I've travelled to many places but my goal remains the same in every journey -- to bring back a souvenir unique to that place. From Paris, I brought a music box that played "C'est La Vie", a postcard and a vintage book. At London's Tate Modern Gallery, I picked a 3D holographic bookmark. But in Macau, a Special Administrative Region of China, I found myself in a predicament. All the souvenirs were either Chinese or Portuguese. Where would I find a quintessential piece of Macau, a peninsula known for its happy people and glitzy casinos?
Finding a Macanese souvenir involved peeling back the layers of glamour and discovering the secret soul of the city-state.
Macau is home to a chain of bakery stores that are present in every locality and boast of the best baked goodies you can find. I stepped into a Koi Kei Bakery in the hope of finding mooncakes, a Chinese delicacy made of lotus seed paste, prepared during the lunar festival. I had missed purchasing them in Singapore and alas, there were none in Macau either. There were, however, almond cakes and cookies that looked deceptively similar. I learnt later that these crumbly confectionaries are a Macanese specialty and not available anywhere else in the world.
If you'd like to try them for free, head to Food Street below the Ruins of St Paul's. There, you can also bite into flaky egg rolls, beef jerky and crunchy peanut candy from trays laid out in front of every other shop. Another place to pick up excellent almond cookies is Lord Stow's Bakery at Coloane Island. Although the shelf life isn't more than a week, you shouldn't have much trouble finishing them in that time.
Almond cookies: Check!
Edible souvenirs were very well but I wanted something I could treasure for years to come. Everywhere I looked, I confronted the same image -- that of the Rooster of Barcelos, the best known emblem of Portugal. Now if I was in Portugal, I might have been keener on picking up a rooster mug or key chain but not in Macau. I did compromise and purchase a tiny Chinese Laughing Buddha, because it was simply adorable and I have a weakness for these full-bellied harbingers of good luck. But I'll give you one good reason to browse through the souvenirs in Taipa Village -- the street name signs. They are as Macanese as you can get -- Portuguese road names printed in bright blue on white signages. While in Taipa, also explore its by-lanes full of interesting buildings and tiny Tao temples. And spend a quiet afternoon at the Taipa Houses Museum, with its lovely pond and cobble-stoned walkway.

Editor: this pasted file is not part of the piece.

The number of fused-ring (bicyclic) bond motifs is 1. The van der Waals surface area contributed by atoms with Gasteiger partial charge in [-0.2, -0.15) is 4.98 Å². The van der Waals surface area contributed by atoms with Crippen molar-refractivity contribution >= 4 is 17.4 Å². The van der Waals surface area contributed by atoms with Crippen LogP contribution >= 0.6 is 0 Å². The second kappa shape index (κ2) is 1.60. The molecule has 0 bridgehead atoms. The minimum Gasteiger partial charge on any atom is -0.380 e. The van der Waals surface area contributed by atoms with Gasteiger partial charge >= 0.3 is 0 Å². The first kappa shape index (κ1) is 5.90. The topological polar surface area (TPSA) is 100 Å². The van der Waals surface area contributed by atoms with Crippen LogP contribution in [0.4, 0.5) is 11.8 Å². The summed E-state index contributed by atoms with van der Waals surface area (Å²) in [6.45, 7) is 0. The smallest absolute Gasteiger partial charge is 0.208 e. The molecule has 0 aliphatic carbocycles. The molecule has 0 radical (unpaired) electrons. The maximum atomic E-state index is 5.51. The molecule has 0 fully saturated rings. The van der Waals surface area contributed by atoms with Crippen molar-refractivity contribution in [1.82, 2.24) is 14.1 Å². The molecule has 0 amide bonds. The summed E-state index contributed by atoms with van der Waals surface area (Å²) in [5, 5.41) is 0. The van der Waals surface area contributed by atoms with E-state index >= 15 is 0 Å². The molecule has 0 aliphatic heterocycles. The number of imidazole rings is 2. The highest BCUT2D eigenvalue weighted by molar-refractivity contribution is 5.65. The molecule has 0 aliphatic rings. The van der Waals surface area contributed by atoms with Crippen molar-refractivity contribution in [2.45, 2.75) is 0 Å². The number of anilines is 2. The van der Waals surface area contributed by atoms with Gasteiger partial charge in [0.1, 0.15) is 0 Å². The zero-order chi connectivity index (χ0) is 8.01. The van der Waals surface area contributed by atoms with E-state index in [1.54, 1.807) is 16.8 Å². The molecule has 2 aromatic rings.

Macanese street sign: Check!
If there's one thing that really stands out in my trip to Macau, it's the food. I indulged in warm breads, deep red port wines and the ubiquitous serradura biscuit and cream pudding at charming Portuguese restaurants. I also dug into elaborate Chinese meals at swanky restaurants like Sofitel and MGM Macau. But what kept me loyal company at every binge session of dim sum and bird's nest pudding were copious glasses of the warm golden elixir the Chinese seem to love -- jasmine green tea. It's nothing like the varieties we get in India. Chinese tea bursts with refreshing flavours and it even boosts your metabolism and aids in digestion. At the airport, I picked up tins of exquisite Gianni Jasmine tea for myself and my green tea-loving friends. Incidentally, if you're interested in learning the nuances of Chinese tea ceremonies, pay a visit to the Macau Tea Culture House adjoining the Chinese Garden of Lou Lim Ieoc.
Chinese tea: Check!
As my quest for Macanese souvenirs intensified, I realised that I was wrong to dismiss the ones of Chinese and Portuguese descent. The two cultures are after all an integral part of the Macanese ethos and perhaps, I would be quite justified in counting Chinese medicine and beauty aids among my Macanese spoils. Chinese medical stores as common as Western ones in the peninsula. And the products with exotic ingredients promise relief from every ailment you've ever heard of. I bought a bottle of pain relief oil that came highly recommended. Although I desisted from empting my wallet at the inviting Nature Republic stores, I suggest you do just that. They are the Chinese world's answer to the reigning supremacy of The Body Shop and offer gorgeous creams and tonics for your skin and hair.
Chinese medicine: Check!
Lastly, if you like novelty like me, make a beeline for the incense sticks sold at Chinese temples. The largest and most majestic of them all is A Ma Temple, with various pavilions nestled into the mountainside. Once you're done admiring the inscriptions, tapestry and models of boats dedicated to Matsu, the Goddess of fishermen, hop over to the shops selling devotional accessories like bells and incense sticks. Who knows, a blessing from a Chinese God may be just the thing to turn your fortunes.
Incense sticks: Check!
So you see, shopping in Macau is not just about Steve Maddens and Louis Vuitton. It's also about the markets at Senado Square, Taipa Village and Coloane Island, the panda collectibles at Macau Giant Panda Pavilion and the many unpredictable corners where you might find a material memory waiting just for you.
Getting there: Take a flight to Hong Kong Airport and then an hour-long ferry to Macau. The carriers you need to look for are Jet Airways and Cathay Pacific.
When to go: Autumn. October-November is when the weather is most pleasant. If you enjoy warmth, visit between February and March.
Where to stay: Sofitel Ponte 16, which is close to Senado Square or JW Marriott, which is a 10-minute walk away from The Venetian. The Ritz Carlton and MGM Macau are good options too.
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